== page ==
Russians To Probe Submarine Accident

By Philip P. Pan
Washington Post Foreign Service
Monday, November 10, 2008

MOSCOW, Nov. 9 -- Prosecutors opened a negligence probe Sunday into an accident aboard a new, nuclear-powered Russian submarine that killed 20 people, saying the victims appeared to have suffocated after a fire-safety system flooded two sections of the vessel with a gas that displaces oxygen.

A navy spokesman, Capt. Igor Dygalo, said the vessel was not damaged and returned to a Pacific Coast military shipyard on its own power after the accident, which occurred Saturday night during a test run in the Sea of Japan.

But the authorities provided few details of what went wrong, declining to say how the firefighting system was activated and whether personnel aboard had been provided with standard-issue breathing masks.

The incident was Russia's deadliest naval accident since torpedo explosions sank another submarine, the Kursk, in the Barents Sea in 2000, killing all 118 seamen aboard. In the years since, the Kremlin has boosted military spending in a drive to revitalize the Russian armed forces, which suffer from aging equipment, poor training and corruption.

President Dmitry Medvedev ordered a full investigation into Saturday's accident and pledged aid to families of the victims. His predecessor, Prime Minister Vladimir Putin, had been criticized for his slow response to the Kursk disaster.

Dygalo said the accident occurred in compartments near the bow of the submarine, far from the nuclear reactor near the stern that powers the vessel. The reactor was operating properly and radiation levels aboard were normal, he said. But the Japanese government expressed concern about the incident, which it said might have taken place near its territorial waters, and formally requested additional information from Moscow.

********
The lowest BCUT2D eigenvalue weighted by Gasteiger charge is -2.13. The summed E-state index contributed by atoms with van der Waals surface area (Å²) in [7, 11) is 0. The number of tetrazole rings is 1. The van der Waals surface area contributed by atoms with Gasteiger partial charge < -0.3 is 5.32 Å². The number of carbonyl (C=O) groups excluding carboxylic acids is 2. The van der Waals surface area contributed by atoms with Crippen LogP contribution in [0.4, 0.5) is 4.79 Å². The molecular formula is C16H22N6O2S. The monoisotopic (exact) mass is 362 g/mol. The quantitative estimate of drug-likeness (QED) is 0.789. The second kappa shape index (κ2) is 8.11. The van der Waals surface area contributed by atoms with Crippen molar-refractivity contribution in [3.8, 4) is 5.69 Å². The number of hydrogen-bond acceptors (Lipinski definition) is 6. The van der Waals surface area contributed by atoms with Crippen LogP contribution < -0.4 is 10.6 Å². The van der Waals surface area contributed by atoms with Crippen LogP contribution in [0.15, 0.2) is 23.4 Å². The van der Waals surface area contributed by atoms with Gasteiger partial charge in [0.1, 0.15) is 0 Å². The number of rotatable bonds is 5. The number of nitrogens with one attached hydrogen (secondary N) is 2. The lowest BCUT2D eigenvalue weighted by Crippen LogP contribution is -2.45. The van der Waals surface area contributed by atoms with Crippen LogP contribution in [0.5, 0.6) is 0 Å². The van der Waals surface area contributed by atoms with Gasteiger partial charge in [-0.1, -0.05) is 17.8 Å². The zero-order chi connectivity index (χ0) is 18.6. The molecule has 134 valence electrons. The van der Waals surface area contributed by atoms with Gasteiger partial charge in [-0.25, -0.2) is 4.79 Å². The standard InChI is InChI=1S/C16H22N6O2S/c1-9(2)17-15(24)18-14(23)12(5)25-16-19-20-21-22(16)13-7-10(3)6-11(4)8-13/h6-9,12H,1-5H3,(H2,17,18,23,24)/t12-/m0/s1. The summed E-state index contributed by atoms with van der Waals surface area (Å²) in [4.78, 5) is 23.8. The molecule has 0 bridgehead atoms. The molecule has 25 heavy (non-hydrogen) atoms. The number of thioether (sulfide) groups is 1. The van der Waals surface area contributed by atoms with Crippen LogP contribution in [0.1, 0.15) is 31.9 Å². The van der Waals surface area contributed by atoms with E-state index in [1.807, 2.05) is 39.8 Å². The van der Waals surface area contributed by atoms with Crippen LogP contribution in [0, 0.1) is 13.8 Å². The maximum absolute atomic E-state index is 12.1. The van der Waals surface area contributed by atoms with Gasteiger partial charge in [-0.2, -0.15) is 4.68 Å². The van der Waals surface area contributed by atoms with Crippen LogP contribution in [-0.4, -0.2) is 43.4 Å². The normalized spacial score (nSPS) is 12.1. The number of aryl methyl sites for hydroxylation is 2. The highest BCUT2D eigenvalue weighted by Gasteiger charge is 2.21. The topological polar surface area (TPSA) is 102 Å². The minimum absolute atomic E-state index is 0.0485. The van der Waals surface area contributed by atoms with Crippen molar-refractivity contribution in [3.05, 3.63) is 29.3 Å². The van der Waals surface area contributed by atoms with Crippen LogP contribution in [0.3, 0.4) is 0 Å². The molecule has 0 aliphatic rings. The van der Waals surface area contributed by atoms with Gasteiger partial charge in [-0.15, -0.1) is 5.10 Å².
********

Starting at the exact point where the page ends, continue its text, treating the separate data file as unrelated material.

Revising initial reports of more than 20 fatalities, Dygalo said 17 civilian employees of the submarine manufacturer and three crew members died. Twenty-one others were hospitalized after being evacuated to a destroyer that carried them to shore, he said. The submarine had been carrying 208 people: a naval crew of 81 plus 127 civilian shipbuilders.

Vladimir Markin, a spokesman for Russia's top investigative agency, said a preliminary investigation showed that the firefighting system released Freon gas into the submarine and that traces were found in the victims' lungs. The gas, which is colorless and nearly odorless, is used to suppress fires by displacing oxygen needed for combustion.

A siren on the submarine should have sounded when the fire-extinguishing system was activated, experts said, and all aboard should have been equipped with portable breathing devices on their belts and put them on. "You can assume that the submariners didn't notice the gas, and when they did, it was too late," an unnamed senior naval official was quoted as saying by the state-run RIA-Novosti news agency.

Analysts said the incident was the latest in a string of fatal accidents in the Russian navy and may point to broader problems with training in the submarine fleet and the submarine-building industry. In September 2006, two crew members on a Russian submarine died of carbon monoxide poisoning after their breathing equipment failed when a small fire broke out onboard. A year earlier, the British navy rescued seven Russian seamen trapped in a mini-submarine that sank off Russia's Pacific coast.

The navy declined to name or describe the submarine on which the accident occurred, but RIA-Novosti identified it as the Nerpa, an Akula II class attack submarine built by the Amur Shipbuilding Enterprise. Construction of the vessel began in 1991 but was suspended for more than a decade because of a lack of funding, the news agency said. Testing on the submarine began last month, and it submerged for the first time Oct. 27 in widely publicized sea trials.

News outlets in India have reported that construction of the vessel was financed in part by the Indian government, which reportedly planned to pay $650 million to lease it for 10 years. Russian defense officials have denied the reports and said the submarine is scheduled to be commissioned in the Russian navy this year.

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